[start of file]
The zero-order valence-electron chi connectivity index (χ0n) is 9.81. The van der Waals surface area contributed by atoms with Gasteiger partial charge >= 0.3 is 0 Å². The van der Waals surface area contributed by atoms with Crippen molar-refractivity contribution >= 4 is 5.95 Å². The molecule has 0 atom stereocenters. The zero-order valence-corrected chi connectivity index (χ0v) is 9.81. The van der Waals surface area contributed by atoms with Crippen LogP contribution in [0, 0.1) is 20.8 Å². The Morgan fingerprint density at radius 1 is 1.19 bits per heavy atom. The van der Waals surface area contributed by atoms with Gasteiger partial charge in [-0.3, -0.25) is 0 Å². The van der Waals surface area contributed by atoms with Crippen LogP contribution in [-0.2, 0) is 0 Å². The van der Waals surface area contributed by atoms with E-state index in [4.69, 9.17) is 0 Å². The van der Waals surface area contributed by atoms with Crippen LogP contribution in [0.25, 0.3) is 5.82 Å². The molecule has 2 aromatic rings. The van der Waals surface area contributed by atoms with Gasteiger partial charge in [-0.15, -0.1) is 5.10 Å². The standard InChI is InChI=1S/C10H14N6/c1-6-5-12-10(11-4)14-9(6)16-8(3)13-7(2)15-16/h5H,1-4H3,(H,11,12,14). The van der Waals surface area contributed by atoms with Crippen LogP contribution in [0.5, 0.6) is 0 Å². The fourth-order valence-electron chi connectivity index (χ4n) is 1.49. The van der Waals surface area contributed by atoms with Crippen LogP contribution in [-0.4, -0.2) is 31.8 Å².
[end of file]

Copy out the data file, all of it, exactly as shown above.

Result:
The zero-order valence-electron chi connectivity index (χ0n) is 9.81. The van der Waals surface area contributed by atoms with Gasteiger partial charge >= 0.3 is 0 Å². The van der Waals surface area contributed by atoms with Crippen molar-refractivity contribution >= 4 is 5.95 Å². The molecule has 0 atom stereocenters. The zero-order valence-corrected chi connectivity index (χ0v) is 9.81. The van der Waals surface area contributed by atoms with Crippen LogP contribution in [0, 0.1) is 20.8 Å². The Morgan fingerprint density at radius 1 is 1.19 bits per heavy atom. The van der Waals surface area contributed by atoms with Gasteiger partial charge in [-0.3, -0.25) is 0 Å². The van der Waals surface area contributed by atoms with Crippen LogP contribution in [-0.2, 0) is 0 Å². The van der Waals surface area contributed by atoms with E-state index in [4.69, 9.17) is 0 Å². The van der Waals surface area contributed by atoms with Crippen LogP contribution in [0.25, 0.3) is 5.82 Å². The molecule has 2 aromatic rings. The van der Waals surface area contributed by atoms with Gasteiger partial charge in [-0.15, -0.1) is 5.10 Å². The standard InChI is InChI=1S/C10H14N6/c1-6-5-12-10(11-4)14-9(6)16-8(3)13-7(2)15-16/h5H,1-4H3,(H,11,12,14). The van der Waals surface area contributed by atoms with Crippen LogP contribution in [0.5, 0.6) is 0 Å². The fourth-order valence-electron chi connectivity index (χ4n) is 1.49. The van der Waals surface area contributed by atoms with Crippen LogP contribution in [-0.4, -0.2) is 31.8 Å².